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Sensational Movies

Video, Vision, and Christianity in Ghana

Birgit Meyer (Author)

Available worldwide

Paperback, 408 pages
ISBN: 9780520287686
October 2015
$34.95, £27.00
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Tracing the rise and development of the Ghanaian video film industry between 1985 and 2010, Sensational Movies examines video movies as seismographic devices recording a culture and society in turmoil. This book captures the dynamic process of popular filmmaking in Ghana as a new medium for the imagination and tracks the interlacing of the medium’s technological, economic, social, cultural, and religious aspects. Stepping into the void left by the defunct state film industry, video movies negotiate the imaginaries deployed by state cinema on the one hand and Christianity on the other.

Birgit Meyer analyzes Ghanaian video as a powerful, sensational form. Colliding with the state film industry’s representations of culture, these movies are indebted to religious notions of divination and revelation. Exploring the format of “film as revelation,” Meyer unpacks the affinity between cinematic and popular Christian modes of looking and showcases the transgressive potential haunting figurations of the occult. In this brilliant study, Meyer offers a deep, conceptually innovative analysis of the role of visual culture within the politics and aesthetics of religious world making.
List of IllustrationsPrefaceAbbreviations Introduction    1   •     The Video Film Industry 2   •     Accra, Visions of the City  3   •     Moving Pictures and Lived Experience4   •     Film as Revelation 5   •     Picturing the Occult6   •     Animation 7   •     Mediating Traditional Culture Epilogue  Notes ReferencesFilmographyIndex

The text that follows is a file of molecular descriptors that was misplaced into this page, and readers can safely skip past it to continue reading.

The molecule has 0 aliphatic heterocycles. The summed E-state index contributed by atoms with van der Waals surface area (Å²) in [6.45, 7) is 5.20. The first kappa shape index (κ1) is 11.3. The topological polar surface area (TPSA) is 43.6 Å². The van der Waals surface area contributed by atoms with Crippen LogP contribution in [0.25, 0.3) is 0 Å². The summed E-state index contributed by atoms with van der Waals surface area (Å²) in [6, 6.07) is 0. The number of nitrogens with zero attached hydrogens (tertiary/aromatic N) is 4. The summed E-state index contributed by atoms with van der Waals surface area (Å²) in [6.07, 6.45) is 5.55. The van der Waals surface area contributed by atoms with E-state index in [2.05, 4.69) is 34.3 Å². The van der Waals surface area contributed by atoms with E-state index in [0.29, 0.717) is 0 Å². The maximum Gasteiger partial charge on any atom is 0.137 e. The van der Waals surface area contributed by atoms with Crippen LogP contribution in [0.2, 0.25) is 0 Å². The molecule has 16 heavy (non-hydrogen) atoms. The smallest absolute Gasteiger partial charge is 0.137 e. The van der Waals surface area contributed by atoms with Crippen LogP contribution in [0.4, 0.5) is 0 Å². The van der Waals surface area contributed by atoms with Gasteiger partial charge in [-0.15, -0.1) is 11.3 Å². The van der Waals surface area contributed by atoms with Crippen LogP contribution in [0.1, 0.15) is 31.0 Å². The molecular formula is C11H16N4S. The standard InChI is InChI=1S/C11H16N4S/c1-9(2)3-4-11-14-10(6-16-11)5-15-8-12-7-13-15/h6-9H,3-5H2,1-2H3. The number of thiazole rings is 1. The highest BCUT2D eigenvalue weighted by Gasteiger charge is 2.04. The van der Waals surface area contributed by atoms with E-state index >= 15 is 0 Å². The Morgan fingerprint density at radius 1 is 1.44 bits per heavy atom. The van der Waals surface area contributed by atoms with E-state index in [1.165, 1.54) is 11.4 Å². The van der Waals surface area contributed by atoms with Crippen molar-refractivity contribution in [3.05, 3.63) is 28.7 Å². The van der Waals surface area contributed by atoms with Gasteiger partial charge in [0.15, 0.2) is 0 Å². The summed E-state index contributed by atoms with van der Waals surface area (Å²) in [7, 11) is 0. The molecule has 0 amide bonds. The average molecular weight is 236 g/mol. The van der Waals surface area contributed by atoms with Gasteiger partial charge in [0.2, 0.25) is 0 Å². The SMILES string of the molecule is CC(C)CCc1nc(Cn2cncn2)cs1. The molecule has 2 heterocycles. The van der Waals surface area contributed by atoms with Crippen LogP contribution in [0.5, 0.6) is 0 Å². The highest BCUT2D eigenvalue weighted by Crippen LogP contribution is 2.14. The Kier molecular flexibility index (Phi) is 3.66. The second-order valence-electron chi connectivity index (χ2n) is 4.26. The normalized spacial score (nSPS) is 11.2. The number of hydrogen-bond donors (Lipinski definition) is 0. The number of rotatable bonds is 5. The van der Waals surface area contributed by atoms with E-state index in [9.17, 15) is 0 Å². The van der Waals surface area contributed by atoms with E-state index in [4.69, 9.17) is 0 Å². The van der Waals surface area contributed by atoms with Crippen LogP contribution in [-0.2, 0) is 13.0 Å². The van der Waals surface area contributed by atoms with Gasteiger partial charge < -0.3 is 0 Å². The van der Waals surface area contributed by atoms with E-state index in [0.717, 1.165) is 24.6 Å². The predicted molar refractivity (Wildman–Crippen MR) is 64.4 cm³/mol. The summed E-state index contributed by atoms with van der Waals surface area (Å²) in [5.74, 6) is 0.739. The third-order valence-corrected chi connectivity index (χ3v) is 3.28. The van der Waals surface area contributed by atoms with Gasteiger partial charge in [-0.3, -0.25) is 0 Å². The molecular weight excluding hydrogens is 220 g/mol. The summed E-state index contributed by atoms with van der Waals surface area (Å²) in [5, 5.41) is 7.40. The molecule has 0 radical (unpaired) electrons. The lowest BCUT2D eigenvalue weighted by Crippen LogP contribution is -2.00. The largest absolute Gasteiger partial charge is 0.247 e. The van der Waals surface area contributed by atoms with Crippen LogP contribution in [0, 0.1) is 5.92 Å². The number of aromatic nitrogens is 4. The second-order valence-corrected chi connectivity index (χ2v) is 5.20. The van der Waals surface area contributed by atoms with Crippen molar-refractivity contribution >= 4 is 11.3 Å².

BirgitMeyer is a cultural anthropologist and Professor of Religious Studies at Utrecht University, The Netherlands. She is Vice-Chair of the International African Institute and a member of the Royal Netherlands Academy of Arts and Sciences.

"A thoughtful and theoretically powerful study, culminating two decades of fieldwork and movie-watching, of mediatization and materialization. . . . An important contribution to the anthropology of religion, of popular media, of invented tradition, and of the cultural formation of the senses and experience."—Anthropology Review Database
"A rich account... the most sustained and theoretically sophisticated treatment of Christian popular culture in Africa to emerge to date and an important contribution to studies of religion and media."—American Ethnologist
"A fascinating and engaged ethnography of a crucial period in the Ghanaian film world."—Marginalia
"...will be regarded as both foundational and pioneering across multiple disciplines for years to come... it is how [Meyer] evaluates and hypothesizes the development of this cultural movement that places her work at the forefront of interdisciplinary research in Africa."—Material Religion
"Meyer has assembled a theoretically complex, well-written and valuable contribution to religious and media studies in contemporary Africa, accessible to both novices in the field and to veterans seeking new ideas and ways of engaging with media and religious studies research."—Anthropology Southern Africa
“Combining extensive ethnographic work with careful description of the videos and their circulation and reception, Meyer offers readers a magisterial account of how market, state, industry, religion, and visual media intermingle. The result is an embodied, socially situated phenomenology of cinematic experience that builds on years of Meyer’s work and will shape the conversation among scholars for years to come.”—David Morgan, Professor of Religious Studies, Duke University

“Drawing together research on religion and media in a strikingly original way, Meyer argues that the image repertoire of Pentecostalism is central to the emergence of Ghanaian film. But more than this, she shows how popular cinema is key to how Pentecostalism goes public and becomes part of the everyday lives of religious subjects. This is a groundbreaking book that opens up fundamentally new questions about film, aesthetics, and the sensational life of images in contemporary Africa.”—Brian Larkin, Barnard College, Columbia University

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